Graham Hill, Business Manager Insole Court
Insole Court is proud to be a collaborator on the Salt of the Sarkar project. The combination of powerful photography of meaningful storytelling will connect our visitors to an often overlooked chapter of our shared heritage. We look forward to sharing these stories with visitors from across Cardiff and beyond, starting with a pop up exhibition in November 2018.

As Insole Court remembers the sacrifice made by Claude Insole, who died fighting in 1918, this collection of images commemorates all those who served, in the ‘war to end all wars’ and previews future events of Salt of the Sarkar.

Lucy King Heritage Co-ordinator at Cornerstone Cardiff
The “Salt of the Sakar” project offers a unique perspective on a little known aspect of the Great War – the role of the Indian Army in the fight for peace in Europe. The juxtaposition of military history with the  personal stories of families through letters and traditional folk songs provides a striking historical and cultural insight that will bring alive this piece of history for children and adults alike.

As Heritage Co-ordinator for Cornerstone, Cardiff, I am delighted to be associated with this project, and in particular the creation of a Children’s Workshop on this topic. I very much hope to be able to host a “Salt of the Sarkar” event here very soon.

A French boy introducing himself to the Indian soldiers at their Rest camp on the race course at Marseilles, France, 30th September 1914

Richard Symons, Cardiff Citizen
The Salt of the Sarkar project is playing a key role in highlighting and commemorating the enormous and vital contribution made by the Indian Army in the First World War.

Nic Bowler, Academic and Citizen Activist from Swansea
I was moved by what I learnt about the plight of Indian soldiers in World War 1. The event showcased a project which seems accessible to anyone from India, the UK or allied nations who cares about peace, reconciliation and community cohesion.

Suzy Bowers, Coordinator of First World War – Steel Remembered)
It was so interesting to find out more about the project and the soldiers and I felt quite overwhelmed by the letter from the little girl to her father. The letter could have been written by any child to her soldier father and it showed  that whatever religion or culture the soldier was from, the feelings of longing for home were the same in any language.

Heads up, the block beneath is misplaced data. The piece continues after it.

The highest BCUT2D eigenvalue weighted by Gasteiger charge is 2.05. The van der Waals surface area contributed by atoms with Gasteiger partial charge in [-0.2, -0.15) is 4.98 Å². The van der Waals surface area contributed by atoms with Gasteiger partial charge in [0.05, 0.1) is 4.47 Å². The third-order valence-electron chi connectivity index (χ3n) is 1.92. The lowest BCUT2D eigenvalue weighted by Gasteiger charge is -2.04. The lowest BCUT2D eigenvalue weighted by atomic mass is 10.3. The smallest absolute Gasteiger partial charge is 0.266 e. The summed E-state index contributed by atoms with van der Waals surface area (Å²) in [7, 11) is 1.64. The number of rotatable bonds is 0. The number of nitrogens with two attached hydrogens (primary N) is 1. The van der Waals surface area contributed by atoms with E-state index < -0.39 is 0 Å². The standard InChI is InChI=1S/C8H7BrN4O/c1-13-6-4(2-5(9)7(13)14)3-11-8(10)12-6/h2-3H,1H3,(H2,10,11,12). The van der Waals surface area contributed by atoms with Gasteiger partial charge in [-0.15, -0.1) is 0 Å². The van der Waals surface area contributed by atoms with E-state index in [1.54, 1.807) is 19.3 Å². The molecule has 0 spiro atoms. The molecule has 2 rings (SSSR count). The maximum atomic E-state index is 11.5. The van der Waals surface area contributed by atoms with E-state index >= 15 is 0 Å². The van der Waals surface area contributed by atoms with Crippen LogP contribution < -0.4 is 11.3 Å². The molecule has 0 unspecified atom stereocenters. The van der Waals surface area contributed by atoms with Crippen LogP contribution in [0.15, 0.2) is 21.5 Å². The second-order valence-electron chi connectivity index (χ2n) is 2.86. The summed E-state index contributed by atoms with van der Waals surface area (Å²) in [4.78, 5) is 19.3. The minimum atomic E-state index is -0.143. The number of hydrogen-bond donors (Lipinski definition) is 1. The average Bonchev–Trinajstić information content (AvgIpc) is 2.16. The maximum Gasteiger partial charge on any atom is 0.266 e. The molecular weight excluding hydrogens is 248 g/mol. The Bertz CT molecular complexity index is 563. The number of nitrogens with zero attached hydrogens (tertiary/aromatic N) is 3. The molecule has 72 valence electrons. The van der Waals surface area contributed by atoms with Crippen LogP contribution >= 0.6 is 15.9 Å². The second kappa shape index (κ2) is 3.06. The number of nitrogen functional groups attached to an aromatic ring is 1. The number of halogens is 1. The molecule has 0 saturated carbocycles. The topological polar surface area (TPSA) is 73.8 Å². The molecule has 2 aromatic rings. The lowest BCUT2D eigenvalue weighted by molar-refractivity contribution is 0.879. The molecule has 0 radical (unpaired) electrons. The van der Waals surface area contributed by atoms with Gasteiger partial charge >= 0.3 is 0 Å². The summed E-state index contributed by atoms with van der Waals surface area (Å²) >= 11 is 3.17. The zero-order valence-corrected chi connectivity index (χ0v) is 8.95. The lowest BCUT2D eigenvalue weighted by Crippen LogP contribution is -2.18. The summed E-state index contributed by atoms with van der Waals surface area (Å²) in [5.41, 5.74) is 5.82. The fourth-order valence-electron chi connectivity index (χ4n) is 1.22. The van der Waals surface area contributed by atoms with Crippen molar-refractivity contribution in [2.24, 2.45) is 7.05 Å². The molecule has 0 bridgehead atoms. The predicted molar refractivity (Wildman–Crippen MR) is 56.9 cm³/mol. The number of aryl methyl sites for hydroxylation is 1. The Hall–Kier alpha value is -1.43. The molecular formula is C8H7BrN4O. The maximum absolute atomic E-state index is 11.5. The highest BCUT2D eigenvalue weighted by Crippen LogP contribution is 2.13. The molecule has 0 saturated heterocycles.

I am intrigued by this exciting project that offers a unique insight into the lives of the Indian soldiers. It will show their lives not just from a military perspective but also from a personnel one. The project will break down cultural and religious barriers to allow the soldiers stories to be told.

Gurmit Singh Randhawa MBE, President Sikh Gurdwara Cardiff
It was my pleasure to attend this event. As a lay person and working with community it made me aware of the loss of life and the foundation the war had laid for the community cohesion and love and respect for each other.

This event highlighted the importance of the contribution that was made by individuals irrespective of their race or colour to uphold the right against wrong and respect for each other and, had this been followed and continued by successive governments since, perhaps there would not have been any racial tensions within the community seen too often.

School children seen here following the soldiers of the 3rd Lahore Indian Division through the streets of Orleans. September 24th 1914

Elements of the 3rd Lahore Indian Division seen here moving up to the front. Circa October 1914

Maj. Dan Clayton Jones OBE, K St J, TD, DL,
Former Deputy Chair, Heritage Lottery Fund UK
Knowing little, or nothing of the involvement of troops from the Indian Sub-Continent in WWI, what emerged from the discussion, illustrated by the pioneer photography of Horace Grant, was a revelation!

Within a month of the outbreak of war in August 1914, hundreds of thousands of professional soldiers from Imperial India were fighting on the Western Front in Flanders.

This number increased to well over a million soldiers as the war progressed, drawn from every creed, caste and corner of what was then part of the British Empire. The sacrifice, suffering, bravery and loyalty of this “Indian Army”, fighting in a war which had little to do with them, thousands of miles from home, has largely been forgotten, or worse “erased from history”!

Their story deserves to be told, and a hundred years on, we should recognise the debt that we, the British, owe to these men.

I hope the research which is now being undertaken will lead on to a much fuller understanding of the role of the Indian Army in the “War to end all wars”, through exhibitions, meetings and documentaries on TV and radio .It is a history that must be told !


Contact us via email: or to speak to Dominic call 07519 634 28 

Image credits:  Rachel Silverson – Firing Line Museum, Cardiff Castle    Mirrorpix – Indian Soldiers 1914